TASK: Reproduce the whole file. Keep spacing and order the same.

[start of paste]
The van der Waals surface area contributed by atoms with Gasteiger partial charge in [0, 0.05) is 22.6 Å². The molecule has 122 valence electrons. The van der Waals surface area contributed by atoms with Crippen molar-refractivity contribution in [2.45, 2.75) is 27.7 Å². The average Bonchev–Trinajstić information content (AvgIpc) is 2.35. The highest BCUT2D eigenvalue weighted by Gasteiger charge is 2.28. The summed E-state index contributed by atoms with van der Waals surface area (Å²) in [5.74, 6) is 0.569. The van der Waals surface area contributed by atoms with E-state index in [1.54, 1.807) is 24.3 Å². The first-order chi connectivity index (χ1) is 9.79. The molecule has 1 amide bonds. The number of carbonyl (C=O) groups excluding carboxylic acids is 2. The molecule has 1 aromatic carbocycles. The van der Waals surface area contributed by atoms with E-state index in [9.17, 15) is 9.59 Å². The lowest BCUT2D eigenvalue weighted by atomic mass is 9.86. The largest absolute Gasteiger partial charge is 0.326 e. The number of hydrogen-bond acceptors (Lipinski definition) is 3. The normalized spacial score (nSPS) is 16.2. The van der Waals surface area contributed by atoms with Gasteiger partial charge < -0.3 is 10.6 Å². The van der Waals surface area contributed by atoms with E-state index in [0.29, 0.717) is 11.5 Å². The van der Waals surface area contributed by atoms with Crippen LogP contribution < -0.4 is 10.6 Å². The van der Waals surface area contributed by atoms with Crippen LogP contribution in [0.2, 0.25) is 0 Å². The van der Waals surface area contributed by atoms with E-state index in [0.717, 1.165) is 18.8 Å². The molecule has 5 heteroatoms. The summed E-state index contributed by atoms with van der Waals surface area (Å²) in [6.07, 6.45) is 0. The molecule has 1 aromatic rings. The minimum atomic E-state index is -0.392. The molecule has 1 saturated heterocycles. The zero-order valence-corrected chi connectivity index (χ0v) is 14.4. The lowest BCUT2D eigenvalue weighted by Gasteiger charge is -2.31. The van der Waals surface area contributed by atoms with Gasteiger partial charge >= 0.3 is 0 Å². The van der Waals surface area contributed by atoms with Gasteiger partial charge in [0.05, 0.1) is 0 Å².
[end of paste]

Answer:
The van der Waals surface area contributed by atoms with Gasteiger partial charge in [0, 0.05) is 22.6 Å². The molecule has 122 valence electrons. The van der Waals surface area contributed by atoms with Crippen molar-refractivity contribution in [2.45, 2.75) is 27.7 Å². The average Bonchev–Trinajstić information content (AvgIpc) is 2.35. The highest BCUT2D eigenvalue weighted by Gasteiger charge is 2.28. The summed E-state index contributed by atoms with van der Waals surface area (Å²) in [5.74, 6) is 0.569. The van der Waals surface area contributed by atoms with E-state index in [1.54, 1.807) is 24.3 Å². The first-order chi connectivity index (χ1) is 9.79. The molecule has 1 amide bonds. The number of carbonyl (C=O) groups excluding carboxylic acids is 2. The molecule has 1 aromatic carbocycles. The van der Waals surface area contributed by atoms with E-state index in [9.17, 15) is 9.59 Å². The lowest BCUT2D eigenvalue weighted by atomic mass is 9.86. The largest absolute Gasteiger partial charge is 0.326 e. The number of hydrogen-bond acceptors (Lipinski definition) is 3. The normalized spacial score (nSPS) is 16.2. The van der Waals surface area contributed by atoms with Gasteiger partial charge < -0.3 is 10.6 Å². The van der Waals surface area contributed by atoms with E-state index in [0.29, 0.717) is 11.5 Å². The van der Waals surface area contributed by atoms with Crippen LogP contribution < -0.4 is 10.6 Å². The van der Waals surface area contributed by atoms with Crippen LogP contribution in [0.2, 0.25) is 0 Å². The van der Waals surface area contributed by atoms with E-state index in [0.717, 1.165) is 18.8 Å². The molecule has 5 heteroatoms. The summed E-state index contributed by atoms with van der Waals surface area (Å²) in [6.07, 6.45) is 0. The molecule has 1 aromatic rings. The minimum atomic E-state index is -0.392. The molecule has 1 saturated heterocycles. The zero-order valence-corrected chi connectivity index (χ0v) is 14.4. The lowest BCUT2D eigenvalue weighted by Gasteiger charge is -2.31. The van der Waals surface area contributed by atoms with Gasteiger partial charge >= 0.3 is 0 Å². The van der Waals surface area contributed by atoms with Gasteiger partial charge in [0.05, 0.1) is 0 Å².